City provides last-minute funds for I.S. 89 after school

In danger of shutting down its after school program at I.S. 89 due to not being funded for this coming school year, Manhattan Youth can let out a big sigh of relief. Earlier this week the organization received word that it will be given a grant, which will subsidize the after school program for the next three years.

This year the New York City Department of Youth and Community Development released a $60 million request for proposal for after school programs. For the past three and a half years, Manhattan Youth’s after school program had been funded by The After School Corporation. However, once youth services announced its R.F.P., the non-profit corporation no longer had to fully support after school programs and all of these programs were now applying for the same pot of money.

Manhattan Youth did not think it had much of a chance for its proposal to be approved because the R.F.P. targeted at risk zip codes in the Bronx, Brooklyn and Harlem.

“I was very nervous and really, honestly, pretty sad and depressed that all the hard work was going to end,” said Theseus Roche, program director at Manhattan Youth.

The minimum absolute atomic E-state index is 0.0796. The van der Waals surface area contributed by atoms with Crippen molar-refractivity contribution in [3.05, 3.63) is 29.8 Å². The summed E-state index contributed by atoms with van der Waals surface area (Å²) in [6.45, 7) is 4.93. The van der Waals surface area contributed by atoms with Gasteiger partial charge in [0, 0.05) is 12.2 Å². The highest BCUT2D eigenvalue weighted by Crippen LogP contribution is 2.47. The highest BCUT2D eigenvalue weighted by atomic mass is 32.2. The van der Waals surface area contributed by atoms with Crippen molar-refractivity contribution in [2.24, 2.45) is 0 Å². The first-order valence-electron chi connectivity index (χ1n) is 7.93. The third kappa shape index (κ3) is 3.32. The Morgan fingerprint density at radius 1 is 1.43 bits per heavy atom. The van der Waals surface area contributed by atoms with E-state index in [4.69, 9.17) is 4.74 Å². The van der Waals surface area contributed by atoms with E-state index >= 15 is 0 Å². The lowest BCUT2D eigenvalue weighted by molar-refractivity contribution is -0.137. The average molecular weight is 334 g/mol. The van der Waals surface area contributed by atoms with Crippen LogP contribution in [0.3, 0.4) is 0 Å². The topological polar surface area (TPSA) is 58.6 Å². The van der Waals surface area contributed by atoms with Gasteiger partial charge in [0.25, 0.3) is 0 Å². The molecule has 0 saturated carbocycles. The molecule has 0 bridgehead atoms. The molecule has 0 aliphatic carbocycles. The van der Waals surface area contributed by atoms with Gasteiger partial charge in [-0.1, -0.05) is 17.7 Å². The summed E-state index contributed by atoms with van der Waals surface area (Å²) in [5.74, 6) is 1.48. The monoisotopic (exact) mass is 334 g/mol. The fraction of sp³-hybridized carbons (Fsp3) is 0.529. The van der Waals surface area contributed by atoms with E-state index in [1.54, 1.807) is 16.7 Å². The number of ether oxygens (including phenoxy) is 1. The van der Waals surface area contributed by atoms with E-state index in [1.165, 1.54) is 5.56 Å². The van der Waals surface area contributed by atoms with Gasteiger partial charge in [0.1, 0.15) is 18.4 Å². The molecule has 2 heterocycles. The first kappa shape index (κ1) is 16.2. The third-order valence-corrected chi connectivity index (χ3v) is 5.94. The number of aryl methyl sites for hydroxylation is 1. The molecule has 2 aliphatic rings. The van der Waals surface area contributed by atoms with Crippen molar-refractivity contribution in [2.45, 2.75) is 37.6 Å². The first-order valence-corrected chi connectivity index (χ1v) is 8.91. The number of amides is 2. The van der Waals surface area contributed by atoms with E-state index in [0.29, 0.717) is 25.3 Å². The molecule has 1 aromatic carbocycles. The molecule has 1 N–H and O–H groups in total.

Despite its Tribeca location, Manhattan Youth will receive $65,520 during its first year from youth services, $50,000 from T.A.S.C., and is planning to raise between $20,000-30,000 in donations. In Sept. 2006 the amount from the city will increase to $117,000 in order to fit the $195,000 budget Manhattan Youth had written into its original proposal. However, because the proposal was approved as if the after school program would be in its first year of development this Sept., with fewer kids and programs than it has currently, the coming school year will be somewhat of a struggle in budgeting since it will not be receiving as much money as it needs, Roche said.

Although the money may be tight this year, the Manhattan Youth is grateful for the quick decision the city made, beating its deadline of July 1st.

“Its very responsible of them. They clearly worked hard to put this together and we’re thrilled,” Roche said.

The grant will also move Manhattan Youth closer to its goal of expanding to a 30,000 sq. ft. community center at the Site 5C lot in Jan. 2007.

— Lauren Dzura

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